This gives the audience an early hook, a hint at what the story is really about.

In The Godfather, we have a negative arc, a transformation that goes the other way.

During the wedding scene at the beginning of the film, Michael (who will turn out to be the main protagonist) is a war hero. He’s sitting with his girl, Kay, when she spots a “scary man.” Michael explains that is Luca Brasi, who is a “friend” of his father’s. He tells her about an incident where Vito and Luca paid a visit to a band leader who was unwilling release singer Johnny Fontaine from a long-term contract. Luca, Michael explains, put a gun to the band leader’s head as Vito tells him to sign the release, or his brains will end up all over it.

Kay is duly shocked. But Michael assures her, “That’s my family, Kay. It’s not me.” That’s his argument against his (negative) transformation.

Proving the Transformation

At the end of a film or novel, we must see something that proves the transformation. Usually this is the last scene or chapter. In Casablanca, Rick proves he is a sacrificial hero by literally putting his life on the line to save Ilsa and Lazlo.

In the last scene of The Godfather, Michael’s sister, Connie, screams hysterically at Michael for ordering the hit on her husband, Carlo. Kay hears it all, and when she is alone with Michael she asks him if it’s true. “Don’t ask me about my business, Kay,” he says. She is insistent. “Enough!” he says. Then accedes: “This one time I’ll let you ask me about my affairs.”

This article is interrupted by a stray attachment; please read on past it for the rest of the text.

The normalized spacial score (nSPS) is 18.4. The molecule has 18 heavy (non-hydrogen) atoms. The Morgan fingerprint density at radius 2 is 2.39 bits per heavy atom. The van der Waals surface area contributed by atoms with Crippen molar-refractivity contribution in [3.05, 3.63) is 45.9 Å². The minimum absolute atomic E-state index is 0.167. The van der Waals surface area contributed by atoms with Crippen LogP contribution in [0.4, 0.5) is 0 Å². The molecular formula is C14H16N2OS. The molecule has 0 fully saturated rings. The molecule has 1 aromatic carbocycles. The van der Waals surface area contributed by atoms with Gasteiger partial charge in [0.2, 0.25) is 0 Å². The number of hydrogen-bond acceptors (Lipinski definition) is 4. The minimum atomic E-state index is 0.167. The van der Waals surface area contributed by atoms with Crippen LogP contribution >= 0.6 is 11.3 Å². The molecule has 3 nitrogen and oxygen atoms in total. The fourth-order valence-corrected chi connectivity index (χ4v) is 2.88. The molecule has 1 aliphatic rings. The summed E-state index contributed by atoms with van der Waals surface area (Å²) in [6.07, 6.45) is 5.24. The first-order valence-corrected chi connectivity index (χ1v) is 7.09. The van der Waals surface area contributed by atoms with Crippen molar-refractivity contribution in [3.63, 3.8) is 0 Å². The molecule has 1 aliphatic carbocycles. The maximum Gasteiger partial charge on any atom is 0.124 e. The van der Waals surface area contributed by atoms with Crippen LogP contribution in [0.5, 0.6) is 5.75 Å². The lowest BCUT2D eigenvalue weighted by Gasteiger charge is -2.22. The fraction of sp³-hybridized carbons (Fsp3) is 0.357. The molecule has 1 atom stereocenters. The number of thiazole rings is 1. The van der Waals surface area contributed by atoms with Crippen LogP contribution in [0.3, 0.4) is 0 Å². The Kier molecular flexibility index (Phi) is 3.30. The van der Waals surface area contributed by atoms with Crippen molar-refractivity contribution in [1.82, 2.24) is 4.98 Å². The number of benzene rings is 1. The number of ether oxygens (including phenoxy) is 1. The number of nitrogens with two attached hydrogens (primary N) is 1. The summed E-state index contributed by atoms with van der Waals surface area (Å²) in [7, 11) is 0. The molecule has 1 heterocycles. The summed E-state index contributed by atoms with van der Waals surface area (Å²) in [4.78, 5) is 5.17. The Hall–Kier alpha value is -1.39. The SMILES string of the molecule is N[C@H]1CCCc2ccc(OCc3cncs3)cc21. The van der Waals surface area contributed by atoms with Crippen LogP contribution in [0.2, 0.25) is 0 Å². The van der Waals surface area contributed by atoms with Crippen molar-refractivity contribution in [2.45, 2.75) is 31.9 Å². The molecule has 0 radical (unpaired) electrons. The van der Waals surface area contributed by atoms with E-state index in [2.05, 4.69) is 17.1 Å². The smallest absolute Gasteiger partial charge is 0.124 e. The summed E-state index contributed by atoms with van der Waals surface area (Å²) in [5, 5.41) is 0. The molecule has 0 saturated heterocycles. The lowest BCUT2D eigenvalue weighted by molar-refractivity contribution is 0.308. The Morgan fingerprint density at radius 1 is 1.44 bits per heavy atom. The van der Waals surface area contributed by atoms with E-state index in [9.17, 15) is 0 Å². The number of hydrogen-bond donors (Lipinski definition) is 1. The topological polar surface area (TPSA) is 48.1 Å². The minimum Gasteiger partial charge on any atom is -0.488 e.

Kay asks again, and in a most sincere voice Michael looks into the eyes of his wife and says, “No.”

There’s the transformation. Michael has forfeited his soul to become the new don. He can lie to his wife’s face without a single qualm.

See for yourself, and note the memorable visual at the very end:

Lesson: Look at what your Lead character has become at the end of your novel. Give the Lead a line of dialogue in Act 1 that expresses the opposite view. At the end, show us in a scene how the Lead has changed, thus proving the transformation.

Mirror Moment

In the dead center of the movie is the Mirror Moment for the protagonist, Michael. (For a full treatment of this beat, see my book Write Your Novel From the Middle).

In brief, the Lead has a moment within a scene where he has to metaphorically look at himself, as if in a mirror (though it’s funny how often in a movie there’s a literal mirror in the scene). The character has to take personal stock right in the middle of the “death stakes” of Act II. This moment is the linchpin between the argument against transformation at the beginning, and proving the transformation at the end.

After Michael thwarts another attempt on his father’s life, at the hospital, he’s confronted by the corrupt police captain, McCluskey, who proceeds to break Michael’s face.

In a family meeting that follows, Sonny is ready to go to war. Tom Hagen counsels against it.

Michael, sitting there virtually ignored, suggests a plan—they’ll set up a meeting with Sollozzo and McCluskey, where Michael (who is considered by the enemies to be neutral) will get his hands on a gun and kill them both.